The boat on the wharf "look[s] like a low tub with strange and gigantic shoehorns on its sides." Billy recognizes the expensive wood and other materials used on the astonishing old boat, whose shape he had never seen "in me life." They hear the muffled voices of a "terrible argument" coming from inside the cabin. Billy Pretty shouts for permission to board, and a white-haired man emerges from the cabin. When Billy and Quoyle identify themselves, the man agrees to give them his "lecture" about the boat, which he assures them is "absolutely unique."

The man, Bayonet Melville, describes the boat's expensive style and fixtures. It was definitely Hitler's boat, though Hitler never used it. He and his rich wife, Silver Melville, bought it and paid to have it renovated to its current luxurious condition. Bayonet describes the boat as "incredibly massive" and "utterly indestructible." Bayonet loves it, but his wife, Silver, hates it. Bayonet cannot stop bragging about the boat's luxury and indestructibility. His wife emerges from the cabin and snarls: "You wretched bastard, who are you talking to?" Bayonet ignores her, but she repeatedly insists he tell them about "what happened in Hurricane Bob." Finally, Bayonet tells the tale of how the Tough Baby was lifted out of the water by the storm and "smashed seventeen boats to matchsticks," then was propelled onto the beach where it "turned to rubble" 12 luxury beach houses. The couple seems to revel in their boat's destructive ability. They're excited as they describe the boat's "uncontrollable rampage" and how it "pulverized" boat houses and docks almost killing beach house residents.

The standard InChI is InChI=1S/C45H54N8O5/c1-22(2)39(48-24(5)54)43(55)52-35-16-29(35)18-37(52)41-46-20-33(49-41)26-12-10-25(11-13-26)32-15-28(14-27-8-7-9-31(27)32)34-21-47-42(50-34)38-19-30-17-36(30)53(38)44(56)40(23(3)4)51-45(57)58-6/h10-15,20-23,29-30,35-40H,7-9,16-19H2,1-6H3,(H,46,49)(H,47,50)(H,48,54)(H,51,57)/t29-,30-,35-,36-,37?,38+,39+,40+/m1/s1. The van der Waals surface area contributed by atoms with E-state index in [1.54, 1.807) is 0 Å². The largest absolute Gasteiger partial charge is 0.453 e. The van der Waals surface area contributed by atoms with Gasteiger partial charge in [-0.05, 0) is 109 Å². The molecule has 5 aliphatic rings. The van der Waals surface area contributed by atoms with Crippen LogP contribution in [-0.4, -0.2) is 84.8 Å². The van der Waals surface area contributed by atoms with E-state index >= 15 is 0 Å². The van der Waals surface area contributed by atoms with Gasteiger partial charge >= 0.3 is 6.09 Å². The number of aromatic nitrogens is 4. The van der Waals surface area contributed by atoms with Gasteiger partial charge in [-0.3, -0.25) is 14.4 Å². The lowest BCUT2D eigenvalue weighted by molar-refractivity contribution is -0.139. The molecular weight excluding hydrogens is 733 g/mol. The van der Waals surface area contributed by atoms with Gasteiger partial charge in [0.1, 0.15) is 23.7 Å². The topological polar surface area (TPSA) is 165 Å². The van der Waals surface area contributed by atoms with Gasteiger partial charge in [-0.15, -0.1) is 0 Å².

When Quoyle asks if they're in Newfoundland on holiday, Bayonet sneers at the idea. No, they've come to "this godforsaken place" to have their boat reupholstered by a master upholsterer Silver insists on using. Quoyle expresses surprise yacht upholstery specialists exist. He's even more amazed to learn his Aunt Agnis has been hired as the Melville's master upholsterer. As Billy and Quoyle leave, they hear the couple arguing loudly in the boat cabin.



  • The epigraph to Chapter 11 refers to the breastpin, or brooch, Quoyle finds on his walk near the sea. The epigraph explains that in the past brooches were frequently made by knotting "the hair of the dead" into ornamental objects such as roses, birds, or butterflies.
  • The epigraph to Chapter 12 describes the friction, created by pressure, required of all knots to "prevent slipping." The epigraph refers to the pressure from Quoyle's coworkers to get a well-made boat, especially after Quoyle's mishap with his poorly made vessel.
  • The epigraph to Chapter 13 may refer to the fact the Melvilles are just passing through Killick-Claw and would therefore be living out of suitcases. However, it also foreshadows the importance of a suitcase Quoyle finds later in the novel.


Family and revulsion are the major themes running through Chapters 11, 12, and 13. First, there is Agnis's satisfaction of urinating on her dead brother's ashes. Readers see she has a great deal of contempt for him, but don't yet know why. Then Quoyle is repulsed by the brooch made out of his dead relative's hair. Once he realizes what he is holding, he throws it back into the sea. Quoyle is not yet ready to fully appreciate his Newfoundland ancestry.

Finally, a boat shows up in the harbor that once belonged to none other than Adolph Hitler, who was evil personified. The Melvilles, current owners of the Tough Baby, quarrel, with the woman's loathing of her husband reaching a pitch. They are archetypal villains on the order of the Thénardiers of Victor Hugo's Les Misérables (1862), so detestable their vile doings provide comic relief. Yet evil doesn't exist in a vacuum in The Shipping News. Something good will come of their appearance in the story when Quoyle writes an article about the boat.